Undergraduate Honors Theses

Thesis Defended

Spring 2018

Document Type


Type of Thesis

Departmental Honors



First Advisor

Tim Curran

Second Advisor

Heidi Day

Third Advisor

Alison Vigers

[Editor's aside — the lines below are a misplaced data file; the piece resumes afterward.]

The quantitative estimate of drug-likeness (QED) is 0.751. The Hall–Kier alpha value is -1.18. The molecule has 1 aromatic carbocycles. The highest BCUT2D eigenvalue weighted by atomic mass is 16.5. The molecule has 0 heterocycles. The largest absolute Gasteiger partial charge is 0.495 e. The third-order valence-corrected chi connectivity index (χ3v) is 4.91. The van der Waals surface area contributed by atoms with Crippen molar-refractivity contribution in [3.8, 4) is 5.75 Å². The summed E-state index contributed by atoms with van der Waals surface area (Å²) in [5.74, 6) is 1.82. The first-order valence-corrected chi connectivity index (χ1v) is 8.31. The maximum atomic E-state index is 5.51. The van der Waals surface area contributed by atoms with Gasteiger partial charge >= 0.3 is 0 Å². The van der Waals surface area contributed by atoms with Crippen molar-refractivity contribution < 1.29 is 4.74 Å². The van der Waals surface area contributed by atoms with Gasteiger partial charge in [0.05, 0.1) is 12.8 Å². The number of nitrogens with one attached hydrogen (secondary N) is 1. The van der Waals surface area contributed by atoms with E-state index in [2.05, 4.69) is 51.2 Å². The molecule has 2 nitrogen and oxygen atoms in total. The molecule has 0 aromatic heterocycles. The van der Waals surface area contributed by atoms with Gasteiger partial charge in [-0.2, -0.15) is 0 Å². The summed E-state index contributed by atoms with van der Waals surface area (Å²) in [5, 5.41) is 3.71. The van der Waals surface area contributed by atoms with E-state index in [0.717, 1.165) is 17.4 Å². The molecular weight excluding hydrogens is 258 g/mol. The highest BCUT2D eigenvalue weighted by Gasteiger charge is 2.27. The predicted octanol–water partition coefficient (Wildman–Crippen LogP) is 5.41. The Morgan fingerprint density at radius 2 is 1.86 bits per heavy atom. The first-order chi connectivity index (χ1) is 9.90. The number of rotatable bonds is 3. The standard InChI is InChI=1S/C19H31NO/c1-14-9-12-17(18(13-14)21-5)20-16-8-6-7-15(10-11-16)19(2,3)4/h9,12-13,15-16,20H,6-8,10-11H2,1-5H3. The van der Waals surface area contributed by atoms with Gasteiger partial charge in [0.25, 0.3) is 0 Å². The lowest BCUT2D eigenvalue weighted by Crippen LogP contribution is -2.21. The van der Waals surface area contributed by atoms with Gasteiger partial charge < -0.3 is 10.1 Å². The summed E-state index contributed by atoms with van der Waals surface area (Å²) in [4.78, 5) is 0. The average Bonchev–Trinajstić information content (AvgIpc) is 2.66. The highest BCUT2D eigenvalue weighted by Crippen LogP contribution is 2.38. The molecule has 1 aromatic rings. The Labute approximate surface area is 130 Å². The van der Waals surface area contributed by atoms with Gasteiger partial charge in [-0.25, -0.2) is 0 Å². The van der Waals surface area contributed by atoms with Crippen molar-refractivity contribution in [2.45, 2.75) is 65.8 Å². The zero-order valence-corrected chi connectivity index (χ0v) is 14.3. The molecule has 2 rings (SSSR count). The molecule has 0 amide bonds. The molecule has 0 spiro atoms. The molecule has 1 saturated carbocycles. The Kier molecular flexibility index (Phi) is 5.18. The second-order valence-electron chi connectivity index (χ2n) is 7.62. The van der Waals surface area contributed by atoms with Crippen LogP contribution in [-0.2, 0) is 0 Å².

Color has been shown to have a beneficial effect on memory in the general population and in some clinical populations, such as those with dementia and autism. Many factors within the effect of color on memory have been tested, however the differences among colors has been largely ignored. This study aimed to close this gap by comparing the effects of red, blue, and black on recognition memory. In addition, this study was designed in a way that could help test one of the main theories on how color enhances memory, the attention and arousal theory. This theory posits that the effect of color is due to increased attention and arousal, and would predict a larger beneficial effect when using red due to higher amounts of attention and arousal. The experiment included 48 male and female participants, who viewed object pictures in luminance-matched red, blue, and black. The participants were later tested on their memory for the objects in a recognition memory test. Results indicated that participants had significantly higher accuracy for red objects than for blue objects, and also had a more conservative response bias for red objects than for blue or black objects. These results indicate that there is a difference in the effect on memory depending on the color. The results also supported the theory of attention and arousal, providing further understanding on how this process works. This knowledge can help researchers and clinicians by enabling them to take better advantage of the effect of color on memory.